After the case was transferred to the Northern District of Georgia, the district court dismissed the FTC’s complaint for failure to state a claim, and the Eleventh Circuit affirmed. Relying on its precedent that “absent sham litigation or fraud in obtaining the patent,” reverse-payment settlement agreements are lawful as long as their “anticompetitive effects fall within the scope of the exclusionary potential of the patent,” the Eleventh Circuit concluded that the FTC’s allegation that Solvay would lose its patent-infringement suit was insufficient to state an antitrust claim. 677 F.3d 1298, 1312. The Eleventh Circuit’s rule, which has also been adopted by the Second and Federal Circuits, conflicts with the Third Circuit’s decision in In re K-Dur Antitrust Litigation, 686 F.3d 197, 218 (3d Cir. 2012) (holding that a reverse-payment agreement is “prima facie evidence of an unreasonable restraint of trade”). K-Dur is itself the subject of a pending cert. petition, which is docketed as No. 12-245.
This case will be of substantial interest to prescription-drug manufacturers (both branded and generic) because it will affect their ability to settle claims in Hatch-Waxman suits. The case may also have broader effects for patent holders and manufacturers in other industries, whose ability to settle patent-infringement claims could be similarly affected.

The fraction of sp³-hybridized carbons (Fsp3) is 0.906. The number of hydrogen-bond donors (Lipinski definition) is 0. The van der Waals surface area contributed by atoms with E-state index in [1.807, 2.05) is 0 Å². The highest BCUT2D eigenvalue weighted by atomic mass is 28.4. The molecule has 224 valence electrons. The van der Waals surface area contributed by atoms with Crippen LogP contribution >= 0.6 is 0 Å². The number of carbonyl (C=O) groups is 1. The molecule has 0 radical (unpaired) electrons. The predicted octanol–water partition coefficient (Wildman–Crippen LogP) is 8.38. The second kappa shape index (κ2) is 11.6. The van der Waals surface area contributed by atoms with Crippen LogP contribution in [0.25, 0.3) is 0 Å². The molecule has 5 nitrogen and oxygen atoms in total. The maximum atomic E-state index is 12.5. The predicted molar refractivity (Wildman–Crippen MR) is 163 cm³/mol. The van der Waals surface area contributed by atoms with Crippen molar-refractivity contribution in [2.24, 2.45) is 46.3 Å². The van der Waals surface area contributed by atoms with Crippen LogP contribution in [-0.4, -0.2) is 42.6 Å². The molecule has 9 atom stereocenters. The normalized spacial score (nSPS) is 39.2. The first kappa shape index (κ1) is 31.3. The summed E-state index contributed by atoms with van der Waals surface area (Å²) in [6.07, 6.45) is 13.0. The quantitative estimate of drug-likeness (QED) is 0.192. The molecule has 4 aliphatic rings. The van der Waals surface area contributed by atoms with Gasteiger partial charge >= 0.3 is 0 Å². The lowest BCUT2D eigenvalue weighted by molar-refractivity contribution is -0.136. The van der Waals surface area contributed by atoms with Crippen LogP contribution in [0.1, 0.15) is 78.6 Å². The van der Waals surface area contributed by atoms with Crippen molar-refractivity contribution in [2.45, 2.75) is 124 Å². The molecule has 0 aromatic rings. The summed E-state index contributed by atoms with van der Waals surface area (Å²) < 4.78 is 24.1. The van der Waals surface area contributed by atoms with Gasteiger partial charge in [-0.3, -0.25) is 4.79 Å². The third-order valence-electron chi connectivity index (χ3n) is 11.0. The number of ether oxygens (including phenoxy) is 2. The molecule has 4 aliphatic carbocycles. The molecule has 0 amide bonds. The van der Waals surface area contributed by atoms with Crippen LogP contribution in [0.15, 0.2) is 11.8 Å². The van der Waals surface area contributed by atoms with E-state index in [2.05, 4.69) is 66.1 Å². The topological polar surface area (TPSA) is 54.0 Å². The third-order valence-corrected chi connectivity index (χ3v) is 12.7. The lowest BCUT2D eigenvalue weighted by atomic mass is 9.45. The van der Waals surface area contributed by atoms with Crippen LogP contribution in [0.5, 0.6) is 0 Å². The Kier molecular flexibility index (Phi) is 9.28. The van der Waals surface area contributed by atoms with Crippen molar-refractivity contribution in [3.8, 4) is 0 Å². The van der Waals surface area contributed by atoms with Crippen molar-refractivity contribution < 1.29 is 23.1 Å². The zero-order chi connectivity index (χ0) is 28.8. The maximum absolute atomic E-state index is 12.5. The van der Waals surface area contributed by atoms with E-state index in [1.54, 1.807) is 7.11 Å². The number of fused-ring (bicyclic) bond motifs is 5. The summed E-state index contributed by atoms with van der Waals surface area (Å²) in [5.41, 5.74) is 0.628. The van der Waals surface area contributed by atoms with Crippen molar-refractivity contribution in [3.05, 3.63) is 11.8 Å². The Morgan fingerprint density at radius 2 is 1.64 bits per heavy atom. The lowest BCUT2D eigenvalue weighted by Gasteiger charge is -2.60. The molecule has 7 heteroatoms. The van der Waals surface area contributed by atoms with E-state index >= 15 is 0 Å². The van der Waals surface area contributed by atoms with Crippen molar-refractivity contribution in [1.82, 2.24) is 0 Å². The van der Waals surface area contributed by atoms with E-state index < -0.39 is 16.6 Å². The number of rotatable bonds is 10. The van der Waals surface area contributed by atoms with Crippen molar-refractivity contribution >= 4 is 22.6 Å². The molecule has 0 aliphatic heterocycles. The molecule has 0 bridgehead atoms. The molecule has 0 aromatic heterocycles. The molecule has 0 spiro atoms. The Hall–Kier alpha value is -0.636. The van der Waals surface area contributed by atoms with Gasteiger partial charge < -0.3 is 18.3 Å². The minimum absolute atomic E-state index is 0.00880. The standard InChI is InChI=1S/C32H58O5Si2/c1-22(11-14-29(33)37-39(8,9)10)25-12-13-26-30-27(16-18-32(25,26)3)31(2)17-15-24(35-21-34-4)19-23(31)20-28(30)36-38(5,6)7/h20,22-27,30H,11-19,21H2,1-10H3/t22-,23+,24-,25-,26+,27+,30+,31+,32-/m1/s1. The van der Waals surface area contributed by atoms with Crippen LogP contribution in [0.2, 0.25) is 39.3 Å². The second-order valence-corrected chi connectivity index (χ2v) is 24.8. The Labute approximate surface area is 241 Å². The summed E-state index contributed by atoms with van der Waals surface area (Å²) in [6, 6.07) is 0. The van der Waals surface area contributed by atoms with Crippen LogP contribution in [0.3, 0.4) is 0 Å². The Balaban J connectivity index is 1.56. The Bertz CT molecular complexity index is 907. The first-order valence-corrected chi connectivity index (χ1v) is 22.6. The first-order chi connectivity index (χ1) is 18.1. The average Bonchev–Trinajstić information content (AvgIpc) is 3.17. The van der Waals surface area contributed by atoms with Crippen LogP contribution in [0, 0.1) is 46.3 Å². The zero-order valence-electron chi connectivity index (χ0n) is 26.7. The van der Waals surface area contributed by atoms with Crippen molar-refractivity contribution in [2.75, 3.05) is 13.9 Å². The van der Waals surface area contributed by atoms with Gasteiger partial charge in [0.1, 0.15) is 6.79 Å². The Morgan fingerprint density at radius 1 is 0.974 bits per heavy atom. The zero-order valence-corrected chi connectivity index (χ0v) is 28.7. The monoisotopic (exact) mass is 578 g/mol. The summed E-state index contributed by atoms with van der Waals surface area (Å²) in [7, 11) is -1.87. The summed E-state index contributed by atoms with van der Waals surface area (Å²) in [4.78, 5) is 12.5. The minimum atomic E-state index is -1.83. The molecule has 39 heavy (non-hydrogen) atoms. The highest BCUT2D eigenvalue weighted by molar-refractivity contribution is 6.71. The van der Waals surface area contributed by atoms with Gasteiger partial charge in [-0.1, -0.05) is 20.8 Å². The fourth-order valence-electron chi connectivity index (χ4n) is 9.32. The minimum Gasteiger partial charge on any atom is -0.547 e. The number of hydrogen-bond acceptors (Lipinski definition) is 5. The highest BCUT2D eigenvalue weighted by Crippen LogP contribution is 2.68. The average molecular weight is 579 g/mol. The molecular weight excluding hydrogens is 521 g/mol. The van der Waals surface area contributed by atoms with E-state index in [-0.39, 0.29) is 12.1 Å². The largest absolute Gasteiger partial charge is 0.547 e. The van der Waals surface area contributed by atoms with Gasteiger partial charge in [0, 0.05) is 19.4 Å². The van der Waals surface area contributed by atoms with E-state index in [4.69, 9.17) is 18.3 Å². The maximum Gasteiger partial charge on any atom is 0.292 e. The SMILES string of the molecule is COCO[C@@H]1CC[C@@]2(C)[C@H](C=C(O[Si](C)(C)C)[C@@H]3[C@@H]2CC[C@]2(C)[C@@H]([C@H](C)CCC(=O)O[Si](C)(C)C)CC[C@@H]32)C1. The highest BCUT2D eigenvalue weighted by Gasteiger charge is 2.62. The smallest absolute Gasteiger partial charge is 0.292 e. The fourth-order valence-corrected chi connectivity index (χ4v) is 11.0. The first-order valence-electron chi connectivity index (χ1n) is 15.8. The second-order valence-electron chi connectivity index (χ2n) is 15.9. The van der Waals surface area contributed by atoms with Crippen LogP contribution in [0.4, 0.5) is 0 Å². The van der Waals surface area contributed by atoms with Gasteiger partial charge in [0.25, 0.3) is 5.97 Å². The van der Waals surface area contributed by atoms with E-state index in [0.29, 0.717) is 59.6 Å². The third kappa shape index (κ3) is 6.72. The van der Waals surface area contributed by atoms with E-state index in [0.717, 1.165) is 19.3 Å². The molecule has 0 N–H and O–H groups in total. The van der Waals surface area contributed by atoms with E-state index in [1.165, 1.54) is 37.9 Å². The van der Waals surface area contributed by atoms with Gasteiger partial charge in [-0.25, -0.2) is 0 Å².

Absent extensions, amicus briefs in support of the petitioners will be due on January 28, 2013, and amicus briefs in support of the respondent will be due on February 27, 2013. Any questions about the case should be directed to Andrew J. Pincus (+1 202 263 3220) or John Roberti (+1 202 263 3428) in our Washington office.
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Mayer Brown's Supreme Court & Appellate practice distributes a Docket Report whenever the Supreme Court grants certiorari in a case of interest to the business community and distributes a Docket Report-Decision Alert whenever the Court decides such a case. We hope you find the Docket Reports and Decision Alerts useful, and welcome feedback on them (which should be addressed to Andrew Tauber, their general editor, at email@example.com or +1 202 263 3324).